Pretty solid drawing of “Shrödinger’s Catgirl Emp,” here, with only one real flaw that I’ve noticed: Part of her flowing blonde mane—the shaded portion visible beyond her arms and torso—is drawn as way, way too long. Note that the hair hanging down Emp’s back is the correct length, but I got carried away with drawing the rest of her “silken tresses,” indulging in an exaggerated artistic flourish to add an element of interest to the otherwise blank background. Used to do that on occasion back in the fabled day, adding excessively lengthy hair to, well, “jazz up” empty or boring spaces in a panel or page. (Another, lesser flaw: Her right thigh’s a bit too skinny, to my present-day eyes conditioned to preferring a rather fuller-figured incarnation of Emp.)
Update on a commentary from a few weeks back, written during a failed workday when I just could not develop any traction on drawing pages for Empowered vol. 10. Well, the next day I was able to get back to work on those pages, but at a somewhat reduced production speed. Given that this was my first real pause in uninterrupted months of comics work, I suppose I should be grateful that this one unproductive day represented only a brief glitch in my schedule and not, say, a full-on depressive episode. (Er, knock on wood.) That said, I don’t normally experience “burn out” as such in regard to comics work, but more frequently have to slacken my work pace due to the recurrence of yet another of my many chronic drawing-hand ailments. That’s yet another reason I never screw around with “warm up” or “cool-down” sketches before starting or after finishing my workday—every line I scribble is incrementally grating away at my hand’s fragile health, so I need to reserve all my drawing time for advancing an ongoing project.
The thing is, as a comics creator you really need to—pardon the excessively rural metaphor—“make hay while the sun shines.” That is, during those golden, shining moments when your health is semi-decent, your neurochemistry’s reasonably stable and your drawing hand’s capable of functioning, why not celebrate this happy state of affairs by getting some g-d work done, folks? You can always futz around on social media or blaze away in Overwatch or catch up on Netflix during one of the times when your hand is flaring up or you’re too burnt out or your energy level is too low to get any work accomplished. Seriously, I have entire shelves crammed with DVDs that I none-too-secretly hope I’ll never get to watch, because I only binge on ’em when my drawing hand’s out of commission or I’m too enervated to get any comic pages finished. And even then, I find such binging to be a hollow, unfulfilling, mindlessly time-burning grind compared to the satisfaction of getting some new Empowered written and drawn.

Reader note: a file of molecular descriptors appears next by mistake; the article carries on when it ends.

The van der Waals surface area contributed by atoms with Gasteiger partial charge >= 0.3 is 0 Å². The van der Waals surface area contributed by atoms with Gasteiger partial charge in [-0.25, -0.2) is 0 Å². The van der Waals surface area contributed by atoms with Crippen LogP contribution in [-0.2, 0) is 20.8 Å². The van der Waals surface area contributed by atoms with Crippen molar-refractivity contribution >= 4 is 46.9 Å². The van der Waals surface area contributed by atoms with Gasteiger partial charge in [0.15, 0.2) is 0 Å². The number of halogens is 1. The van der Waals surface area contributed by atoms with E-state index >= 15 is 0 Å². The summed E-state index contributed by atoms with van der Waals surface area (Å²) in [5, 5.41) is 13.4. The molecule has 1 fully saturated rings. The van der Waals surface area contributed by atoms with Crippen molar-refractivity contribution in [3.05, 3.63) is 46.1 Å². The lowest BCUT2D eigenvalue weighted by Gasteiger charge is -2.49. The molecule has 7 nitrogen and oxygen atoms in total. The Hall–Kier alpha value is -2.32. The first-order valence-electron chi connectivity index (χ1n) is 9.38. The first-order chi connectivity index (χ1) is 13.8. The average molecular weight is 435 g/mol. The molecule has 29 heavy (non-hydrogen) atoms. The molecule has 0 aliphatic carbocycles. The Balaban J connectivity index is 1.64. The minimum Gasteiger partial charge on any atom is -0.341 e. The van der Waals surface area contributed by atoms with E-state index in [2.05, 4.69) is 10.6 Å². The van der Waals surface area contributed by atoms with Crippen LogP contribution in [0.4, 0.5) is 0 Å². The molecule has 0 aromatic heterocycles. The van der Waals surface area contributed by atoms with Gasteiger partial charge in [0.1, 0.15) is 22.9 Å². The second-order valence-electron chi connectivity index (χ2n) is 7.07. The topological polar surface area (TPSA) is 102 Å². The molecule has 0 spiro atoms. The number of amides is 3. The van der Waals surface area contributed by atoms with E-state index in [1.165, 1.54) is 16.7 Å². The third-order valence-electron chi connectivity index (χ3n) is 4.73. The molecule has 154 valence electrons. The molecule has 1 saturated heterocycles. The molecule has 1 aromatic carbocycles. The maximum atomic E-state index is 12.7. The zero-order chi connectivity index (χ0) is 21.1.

Who knows—maybe you’d like to achieve a healthy work-life balance, perhaps? (Which is something I’ve not only never achieved, but never even tried to achieve, so I’m certainly no expert on the topic.) In that case, my earlier admonition still stands, more or less: If you won’t be able to work the crazily long hours I often do, thanks to your theoretically richer and more fulfilling life, then you’ll need to make that limited worktime count, won’t you? Which means you, too, will need to take full advantage of whatever windows for content creation that your finite time and health and energy level deign to open for you. During the limited hours you can spend creating comics, make sure you’re actually spending that time, y’know, creating comics. In your off hours, go ahead and dick around online or “recharge your batteries” or enjoy nurturing human interaction or do whatever the hell it is you do in your leisure time, but when you’re given the chance to work, then get to work, folks.
Speaking of which, as I turn off the treadmill: Time to get back to (real) work, myself! Later, kids!